Today I found the time to finish making the pony truck and get it installed into the chassis.

This shot without the wheels installed gives a slightly clearer view of the pony truck. The front is covered by a plate with a curved cut out and the rear has a another plate with a tail. This is used to connect the truck to the loco via a pivot hole and bolt.

This shot without the wheels installed gives a slightly clearer view of the pony truck. The front is covered by a plate with a curved cut out and the rear has a another plate with a tail. This is used to connect the truck to the loco via a pivot hole and bolt.

After I finished making the truck I moved onto installing a small piece of angle with a hole drilled in it from which the truck pivots by use of a bolt. I may install some sort of springing to keep the truck on the track and smooth out its ride but I may just install some lead as a weight and leave it at that. I’ll think about this on the trip to Sydney and back over the coming weekend. Getting the piece of angle installed at the correct height and properly centred turned out to be a lot more difficult than I’d anticipated. There’s probably some smick way of doing these sorts of jobs but I’ve yet to find a better method than trial and error. I soldered the little piece on and pulled it off again about 4 times before I was happy with its position.

This shot is to demonstarte the way the pony truck is retained and pivoted on the left hand end. It's a fairly simple piece of bent nickle silver with a bolt through it but it does work.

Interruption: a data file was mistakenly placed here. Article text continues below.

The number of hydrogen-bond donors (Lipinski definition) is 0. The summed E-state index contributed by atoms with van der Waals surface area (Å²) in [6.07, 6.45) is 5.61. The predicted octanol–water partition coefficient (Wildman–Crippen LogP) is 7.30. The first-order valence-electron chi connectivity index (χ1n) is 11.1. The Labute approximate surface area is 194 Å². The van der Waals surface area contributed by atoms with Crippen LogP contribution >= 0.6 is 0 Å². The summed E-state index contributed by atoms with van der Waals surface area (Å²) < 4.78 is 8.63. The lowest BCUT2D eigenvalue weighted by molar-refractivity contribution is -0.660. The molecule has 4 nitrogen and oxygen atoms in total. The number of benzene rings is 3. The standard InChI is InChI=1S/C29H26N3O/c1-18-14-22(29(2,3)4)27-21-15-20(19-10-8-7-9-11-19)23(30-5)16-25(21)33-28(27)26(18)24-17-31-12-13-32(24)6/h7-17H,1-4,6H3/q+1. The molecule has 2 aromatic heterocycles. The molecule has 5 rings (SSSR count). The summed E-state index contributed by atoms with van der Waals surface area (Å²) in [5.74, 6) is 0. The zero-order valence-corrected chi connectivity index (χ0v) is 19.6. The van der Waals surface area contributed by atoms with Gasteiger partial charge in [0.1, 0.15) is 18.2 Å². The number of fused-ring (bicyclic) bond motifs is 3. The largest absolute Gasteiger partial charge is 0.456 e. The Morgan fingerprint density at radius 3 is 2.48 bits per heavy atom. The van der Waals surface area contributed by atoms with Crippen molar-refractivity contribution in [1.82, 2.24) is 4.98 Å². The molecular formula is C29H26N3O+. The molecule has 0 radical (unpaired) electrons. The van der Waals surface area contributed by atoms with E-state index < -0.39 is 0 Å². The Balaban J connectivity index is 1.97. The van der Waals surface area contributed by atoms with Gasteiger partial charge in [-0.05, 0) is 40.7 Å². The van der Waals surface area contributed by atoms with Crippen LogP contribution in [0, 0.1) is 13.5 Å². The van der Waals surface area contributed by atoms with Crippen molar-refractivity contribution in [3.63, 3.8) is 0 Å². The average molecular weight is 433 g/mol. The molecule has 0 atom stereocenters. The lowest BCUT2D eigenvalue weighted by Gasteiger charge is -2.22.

This shot is to demonstrate the way the pony truck is retained and pivoted on the left hand end. It’s a fairly simple piece of bent nickel silver with a bolt through it but it does work.

I’d left the tail on the pony truck over long to allow it to be trimmed to length once I was able to place it under the chassis on a length of track. The height of the pivot point was fairly critical because the leaf spring castings project above the top of the wheel and if the truck isn’t sitting level with the rail head this sticks out like a sore thumb. Once I was happy with the position of the truck I trimmed the tail to length, rounded the end of it and bolted it into position.

Getting all the wheels installed is a bit of a milestone really because it marks the end of the “engineering” stage of the project. I still have to install the power pickups but essentially the chassis is complete from an operational perspective: everything else I do from here on is essentially putting on the non-operational details. I have a lot to do but it won’t be long before I cut metal for the footplate and that really will mark a stage in the project, moving from the chassis to the loco body. Very exciting πŸ™‚

Pony Truck

This coming weekend I plan to attend the Liverpool exhibition in Sydney where I’ll be working on the Aus7 Modellers Group stand on Saturday and the first half of Sunday. In a similar arrangement to last year I’ll have some tools and a project that I will try to work on and speak to passers-by about. There tends to be a lot more talking than modelling at these events but that’s what you go for. Of course I’ll be taking the 20 to be the subject of this all day “clinic”.

I’d like to have all the wheels on the 20 before I leave to drive the 900km to Sydney and today, with the successful delivery of the puppies behind us, I managed to put some work into the last stage of wheeling the locomotive, the leading pony truck.

This is the core of the two wheel pony truck. It has received a little bit of attention with a grinding wheel in a Dremel since this photo was taken to remove the feed sprue at the top of one of the leaf spring castings.

This is the core of the two-wheel pony truck. It has received a little bit of attention with a grinding wheel in a Dremel since this photo was taken to remove the feed sprue at the top of one of the leaf spring castings.